[bool$use_include_path = false],
[resource|null$context = null]
fopen binds a named resource, specified by filename, to a stream.
If filename is of the form "scheme://...", it is assumed to be a URL and PHP will search for a protocol handler (also known as a wrapper) for that scheme. If no wrappers for that protocol are registered, PHP will emit a notice to help you track potential problems in your script and then continue as though filename specifies a regular file.
If PHP has decided that filename specifies a local file, then it will try to open a stream on that file. The file must be accessible to PHP, so you need to ensure that the file access permissions allow this access. If you have enabled open_basedir further restrictions may apply.
If PHP has decided that filename specifies a registered protocol, and that protocol is registered as a network URL, PHP will check to make sure that allow_url_fopen is enabled. If it is switched off, PHP will emit a warning and the fopen call will fail.
The list of supported protocols can be found in . Some protocols (also referred to as wrappers) support context and/or php.ini options. Refer to the specific page for the protocol in use for a list of options which can be set. (e.g. php.ini value user_agent used by the http wrapper).
On the Windows platform, be careful to escape any backslashes used in the path to the file, or use forward slashes.
$handle = fopen("c:\\folder\\resource.txt", "r");
The mode parameter specifies the type of access you require to the stream. It may be any of the following:
A list of possible modes for fopen using mode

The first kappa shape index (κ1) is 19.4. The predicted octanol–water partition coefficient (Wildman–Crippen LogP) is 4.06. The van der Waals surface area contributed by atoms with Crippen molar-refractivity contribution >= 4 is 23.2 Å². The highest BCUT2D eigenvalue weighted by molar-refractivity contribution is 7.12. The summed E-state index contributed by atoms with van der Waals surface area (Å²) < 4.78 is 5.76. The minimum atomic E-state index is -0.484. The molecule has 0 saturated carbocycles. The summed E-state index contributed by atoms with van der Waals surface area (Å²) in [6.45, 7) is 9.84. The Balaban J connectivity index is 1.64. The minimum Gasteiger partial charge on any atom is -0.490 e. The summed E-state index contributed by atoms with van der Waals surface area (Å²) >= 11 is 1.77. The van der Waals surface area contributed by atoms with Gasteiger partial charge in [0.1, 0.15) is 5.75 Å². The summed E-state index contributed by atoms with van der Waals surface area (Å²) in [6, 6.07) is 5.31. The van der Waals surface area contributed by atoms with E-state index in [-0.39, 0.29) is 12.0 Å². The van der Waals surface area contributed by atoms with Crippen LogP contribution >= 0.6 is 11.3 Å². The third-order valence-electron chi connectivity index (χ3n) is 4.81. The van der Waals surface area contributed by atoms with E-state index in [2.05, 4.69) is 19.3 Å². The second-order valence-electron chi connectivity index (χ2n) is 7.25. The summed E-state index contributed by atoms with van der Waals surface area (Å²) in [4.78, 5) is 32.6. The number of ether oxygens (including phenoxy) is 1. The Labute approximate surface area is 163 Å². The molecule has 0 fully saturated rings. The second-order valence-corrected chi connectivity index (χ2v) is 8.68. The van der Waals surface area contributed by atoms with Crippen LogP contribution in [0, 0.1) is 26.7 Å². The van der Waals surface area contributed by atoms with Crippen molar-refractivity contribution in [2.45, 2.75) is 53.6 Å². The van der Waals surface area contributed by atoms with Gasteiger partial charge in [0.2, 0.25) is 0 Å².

mode Description 'r' Open for reading only; place the file pointer at the beginning of the file. 'r+' Open for reading and writing; place the file pointer at the beginning of the file. 'w' Open for writing only; place the file pointer at the beginning of the file and truncate the file to zero length. If the file does not exist, attempt to create it. 'w+' Open for reading and writing; otherwise it has the same behavior as 'w'. 'a' Open for writing only; place the file pointer at the end of the file. If the file does not exist, attempt to create it. In this mode, fseek has no effect, writes are always appended. 'a+' Open for reading and writing; place the file pointer at the end of the file. If the file does not exist, attempt to create it. In this mode, fseek only affects the reading position, writes are always appended. 'x' Create and open for writing only; place the file pointer at the beginning of the file. If the file already exists, the fopen call will fail by returning false and generating an error of level E_WARNING. If the file does not exist, attempt to create it. This is equivalent to specifying O_EXCL|O_CREAT flags for the underlying open(2) system call. 'x+' Create and open for reading and writing; otherwise it has the same behavior as 'x'. 'c' Open the file for writing only. If the file does not exist, it is created. If it exists, it is neither truncated (as opposed to 'w'), nor the call to this function fails (as is the case with 'x'). The file pointer is positioned on the beginning of the file. This may be useful if it's desired to get an advisory lock (see flock) before attempting to modify the file, as using 'w' could truncate the file before the lock was obtained (if truncation is desired, ftruncate can be used after the lock is requested). 'c+' Open the file for reading and writing; otherwise it has the same behavior as 'c'. 'e' Set close-on-exec flag on the opened file descriptor. Only available in PHP compiled on POSIX.1-2008 conform systems.